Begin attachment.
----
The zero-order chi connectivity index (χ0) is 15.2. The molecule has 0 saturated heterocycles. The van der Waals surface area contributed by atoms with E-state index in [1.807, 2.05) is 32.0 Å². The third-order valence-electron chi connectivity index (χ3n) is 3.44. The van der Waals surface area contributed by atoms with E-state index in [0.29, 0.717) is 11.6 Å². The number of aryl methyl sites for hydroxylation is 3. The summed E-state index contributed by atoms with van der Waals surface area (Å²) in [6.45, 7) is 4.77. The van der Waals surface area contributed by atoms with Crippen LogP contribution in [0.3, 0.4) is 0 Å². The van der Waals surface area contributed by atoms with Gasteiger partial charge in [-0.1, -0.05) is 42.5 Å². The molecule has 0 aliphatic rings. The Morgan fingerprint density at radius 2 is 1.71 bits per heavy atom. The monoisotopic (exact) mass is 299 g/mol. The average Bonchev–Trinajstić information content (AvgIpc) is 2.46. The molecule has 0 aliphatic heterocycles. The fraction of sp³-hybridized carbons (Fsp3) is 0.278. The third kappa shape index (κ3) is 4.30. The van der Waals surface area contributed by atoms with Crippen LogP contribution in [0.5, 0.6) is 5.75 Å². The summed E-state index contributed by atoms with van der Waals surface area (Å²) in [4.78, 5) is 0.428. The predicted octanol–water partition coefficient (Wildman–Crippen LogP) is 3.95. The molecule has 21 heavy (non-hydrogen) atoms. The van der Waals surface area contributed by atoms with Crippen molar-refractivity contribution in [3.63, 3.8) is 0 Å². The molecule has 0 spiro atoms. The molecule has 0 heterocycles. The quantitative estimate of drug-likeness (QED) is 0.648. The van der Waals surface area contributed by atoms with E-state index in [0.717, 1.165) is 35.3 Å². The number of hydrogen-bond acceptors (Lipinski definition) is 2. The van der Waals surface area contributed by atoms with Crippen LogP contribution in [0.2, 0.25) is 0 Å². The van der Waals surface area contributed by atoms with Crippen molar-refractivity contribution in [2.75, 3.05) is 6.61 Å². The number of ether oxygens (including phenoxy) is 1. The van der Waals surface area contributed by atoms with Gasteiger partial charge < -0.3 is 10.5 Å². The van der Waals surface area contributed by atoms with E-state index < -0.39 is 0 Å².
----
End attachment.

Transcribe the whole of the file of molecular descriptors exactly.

The zero-order chi connectivity index (χ0) is 15.2. The molecule has 0 saturated heterocycles. The van der Waals surface area contributed by atoms with E-state index in [1.807, 2.05) is 32.0 Å². The third-order valence-electron chi connectivity index (χ3n) is 3.44. The van der Waals surface area contributed by atoms with E-state index in [0.29, 0.717) is 11.6 Å². The number of aryl methyl sites for hydroxylation is 3. The summed E-state index contributed by atoms with van der Waals surface area (Å²) in [6.45, 7) is 4.77. The van der Waals surface area contributed by atoms with Crippen LogP contribution in [0.3, 0.4) is 0 Å². The van der Waals surface area contributed by atoms with Gasteiger partial charge in [-0.1, -0.05) is 42.5 Å². The molecule has 0 aliphatic rings. The Morgan fingerprint density at radius 2 is 1.71 bits per heavy atom. The monoisotopic (exact) mass is 299 g/mol. The average Bonchev–Trinajstić information content (AvgIpc) is 2.46. The molecule has 0 aliphatic heterocycles. The fraction of sp³-hybridized carbons (Fsp3) is 0.278. The third kappa shape index (κ3) is 4.30. The van der Waals surface area contributed by atoms with Crippen LogP contribution in [0.5, 0.6) is 5.75 Å². The summed E-state index contributed by atoms with van der Waals surface area (Å²) in [4.78, 5) is 0.428. The predicted octanol–water partition coefficient (Wildman–Crippen LogP) is 3.95. The molecule has 21 heavy (non-hydrogen) atoms. The van der Waals surface area contributed by atoms with Crippen molar-refractivity contribution in [3.63, 3.8) is 0 Å². The molecule has 0 spiro atoms. The molecule has 0 heterocycles. The quantitative estimate of drug-likeness (QED) is 0.648. The van der Waals surface area contributed by atoms with E-state index in [0.717, 1.165) is 35.3 Å². The number of hydrogen-bond acceptors (Lipinski definition) is 2. The van der Waals surface area contributed by atoms with Crippen LogP contribution in [0.2, 0.25) is 0 Å². The van der Waals surface area contributed by atoms with Crippen molar-refractivity contribution in [2.75, 3.05) is 6.61 Å². The number of ether oxygens (including phenoxy) is 1. The van der Waals surface area contributed by atoms with Gasteiger partial charge < -0.3 is 10.5 Å². The van der Waals surface area contributed by atoms with E-state index < -0.39 is 0 Å².